• I appreciate that it is difficult when one views the president as a bully. Some view our current president as one. It also would have been difficult if the president was someone who considers herself above the law and has lied so many times about so many things.

    • Jim, as long as the discussion here can stay respectful and we do not sink to ad hominem attacks, I’m happy to approve all comments. I have quite a few liberal friends who have no interest in understanding the views of conservatives; they have made up their minds about the motivations of Trump voters and are content to make sweeping generalizations, so that lack of effort in understanding can cut both ways. Still, what you say about having friends who aren’t interested in how you feel is valid. I think the best approach is to work toward understanding those with different viewpoints without the expectation that they will do the same in return. This is so difficult to do–I don’t want to make it sound easy–but I think it may be one of the most effective first steps toward making progress.

    • Thank you Jim! I too will never accept this man as my President because of the numerous remarks he has made in haste and hostility. I will continue to voice my thoughts and opinions in a peaceful but determined manner. ALL LIVES matter to me as they should to all people on this planet. It is my responsibility to teach this to my students and I applaud Jennifer for her heartfelt remarks on the subject of moving on. I will move on but I will not be silenced or shut down when it comes to respect and being humane. And I will never accept a bully as president. Only time will tell what will happen. God Bless.

  17. Thank you for your action ideas. Withdrawing and seething with disgust don’t feel right; respectfully standing up and helping others does feel right.

    • Elizabeth, thank you. I’m waiting until later in the day to reply to the other comments, but I wanted to thank you real quick. I have already received one pretty hateful email and am bracing myself for more. I hoped there would be some like you!!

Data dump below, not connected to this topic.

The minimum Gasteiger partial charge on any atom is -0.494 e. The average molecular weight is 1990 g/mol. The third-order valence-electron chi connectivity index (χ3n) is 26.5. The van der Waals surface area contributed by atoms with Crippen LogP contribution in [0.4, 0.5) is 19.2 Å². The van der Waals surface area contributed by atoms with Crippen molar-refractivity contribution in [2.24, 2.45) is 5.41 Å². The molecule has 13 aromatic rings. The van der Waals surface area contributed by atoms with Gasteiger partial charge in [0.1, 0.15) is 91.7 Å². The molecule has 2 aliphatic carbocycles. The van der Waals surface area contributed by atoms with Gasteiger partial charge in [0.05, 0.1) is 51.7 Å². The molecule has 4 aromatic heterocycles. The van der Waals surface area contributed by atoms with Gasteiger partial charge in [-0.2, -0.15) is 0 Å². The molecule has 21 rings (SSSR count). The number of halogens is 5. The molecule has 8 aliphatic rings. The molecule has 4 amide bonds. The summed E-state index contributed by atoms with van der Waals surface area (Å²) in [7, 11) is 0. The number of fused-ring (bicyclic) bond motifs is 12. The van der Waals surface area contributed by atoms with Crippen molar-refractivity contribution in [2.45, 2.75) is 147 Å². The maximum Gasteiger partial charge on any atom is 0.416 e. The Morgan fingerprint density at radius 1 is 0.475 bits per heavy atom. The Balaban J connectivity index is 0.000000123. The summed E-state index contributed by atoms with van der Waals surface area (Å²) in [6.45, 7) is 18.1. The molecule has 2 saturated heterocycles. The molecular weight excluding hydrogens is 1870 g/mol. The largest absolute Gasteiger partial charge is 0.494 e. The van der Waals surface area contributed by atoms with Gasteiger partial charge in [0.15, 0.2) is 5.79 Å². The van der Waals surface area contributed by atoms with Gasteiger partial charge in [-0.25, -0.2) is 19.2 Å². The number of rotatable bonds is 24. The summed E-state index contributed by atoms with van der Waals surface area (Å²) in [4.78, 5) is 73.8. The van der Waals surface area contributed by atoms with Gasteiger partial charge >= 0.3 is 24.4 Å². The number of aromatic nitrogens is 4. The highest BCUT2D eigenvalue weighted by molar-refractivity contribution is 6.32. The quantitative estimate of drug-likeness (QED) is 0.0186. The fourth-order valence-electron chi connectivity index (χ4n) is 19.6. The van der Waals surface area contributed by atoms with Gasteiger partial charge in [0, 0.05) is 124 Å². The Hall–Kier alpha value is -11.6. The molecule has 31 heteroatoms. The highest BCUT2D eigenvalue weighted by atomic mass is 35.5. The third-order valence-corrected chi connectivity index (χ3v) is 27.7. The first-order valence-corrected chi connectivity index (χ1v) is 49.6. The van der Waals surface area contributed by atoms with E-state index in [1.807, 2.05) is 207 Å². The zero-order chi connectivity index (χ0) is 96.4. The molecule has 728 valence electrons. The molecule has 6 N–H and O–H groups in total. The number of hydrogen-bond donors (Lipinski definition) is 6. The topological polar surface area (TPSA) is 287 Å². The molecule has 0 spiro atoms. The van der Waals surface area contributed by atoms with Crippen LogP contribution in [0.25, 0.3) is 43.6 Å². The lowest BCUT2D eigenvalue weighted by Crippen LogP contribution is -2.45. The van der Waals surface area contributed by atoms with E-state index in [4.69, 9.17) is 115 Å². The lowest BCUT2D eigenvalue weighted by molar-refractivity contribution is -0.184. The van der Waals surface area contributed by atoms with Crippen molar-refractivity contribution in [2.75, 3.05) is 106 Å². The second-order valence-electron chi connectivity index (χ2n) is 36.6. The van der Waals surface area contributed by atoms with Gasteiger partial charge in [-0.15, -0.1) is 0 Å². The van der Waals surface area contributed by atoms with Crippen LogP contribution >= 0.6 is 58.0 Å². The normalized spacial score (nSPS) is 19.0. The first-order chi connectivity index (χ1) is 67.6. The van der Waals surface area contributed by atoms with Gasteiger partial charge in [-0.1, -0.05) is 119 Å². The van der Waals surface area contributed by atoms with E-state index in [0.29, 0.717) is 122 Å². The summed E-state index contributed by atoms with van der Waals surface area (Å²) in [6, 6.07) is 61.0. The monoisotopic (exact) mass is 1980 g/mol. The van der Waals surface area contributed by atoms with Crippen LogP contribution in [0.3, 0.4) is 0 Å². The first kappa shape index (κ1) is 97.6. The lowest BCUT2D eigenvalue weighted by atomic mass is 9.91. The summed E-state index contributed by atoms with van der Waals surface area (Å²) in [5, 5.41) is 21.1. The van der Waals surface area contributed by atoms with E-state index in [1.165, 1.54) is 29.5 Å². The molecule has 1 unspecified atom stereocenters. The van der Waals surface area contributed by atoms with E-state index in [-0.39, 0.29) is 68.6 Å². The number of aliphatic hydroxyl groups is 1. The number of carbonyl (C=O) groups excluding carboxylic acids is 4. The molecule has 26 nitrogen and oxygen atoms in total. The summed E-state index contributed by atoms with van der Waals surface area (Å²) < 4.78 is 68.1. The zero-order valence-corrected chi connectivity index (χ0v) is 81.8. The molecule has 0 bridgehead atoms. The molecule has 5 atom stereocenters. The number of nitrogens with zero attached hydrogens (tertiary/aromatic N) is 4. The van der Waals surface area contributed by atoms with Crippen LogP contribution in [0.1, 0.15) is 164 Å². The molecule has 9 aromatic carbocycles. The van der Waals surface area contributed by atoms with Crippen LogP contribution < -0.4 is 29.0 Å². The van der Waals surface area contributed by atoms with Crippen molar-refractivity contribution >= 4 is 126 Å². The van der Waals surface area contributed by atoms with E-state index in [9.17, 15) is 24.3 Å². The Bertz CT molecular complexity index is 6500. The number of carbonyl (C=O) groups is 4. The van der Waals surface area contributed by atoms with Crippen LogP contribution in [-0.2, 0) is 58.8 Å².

18. Thank you for your empowering and courageous article. As an educator, it is often overlooked the tasks and responsibilities that we have not only to teach, but to mold, reassure, and empower our students, despite the world that we currently live in or are going to live in, in the future. Your article is a convicting reminder for us as educators to remain involved and aware, and that it is okay for us to have and share our thoughts and opinions, and that they are relevant. Wishing you the best in all that you do!

  19. I really appreciate your honesty here. Much needed! Thanks for the encouragement.

  20. Well done Jenn. Not just because I agree with you, but because you offered responsible ideas about addressing really tough issues for both teachers and everyone else on the planet.

    I spent Wednesday in a middle school full of poor, migrant and otherwise disenfranchised kids. They were traumatized and in shock by what had just happened – in their eyes, “to them”, not for them. Tears and fears abundant. One student said, “So let me be sure I understand. This is like “Lord of the Rings” but Sauron wins? Should be interesting.”

    All I could do was listen and be present with “my kids” and later their grown ups.

    We tossed lesson plans out the window and were Community Wednesday & Thursday (off Friday). Back to work tomorrow.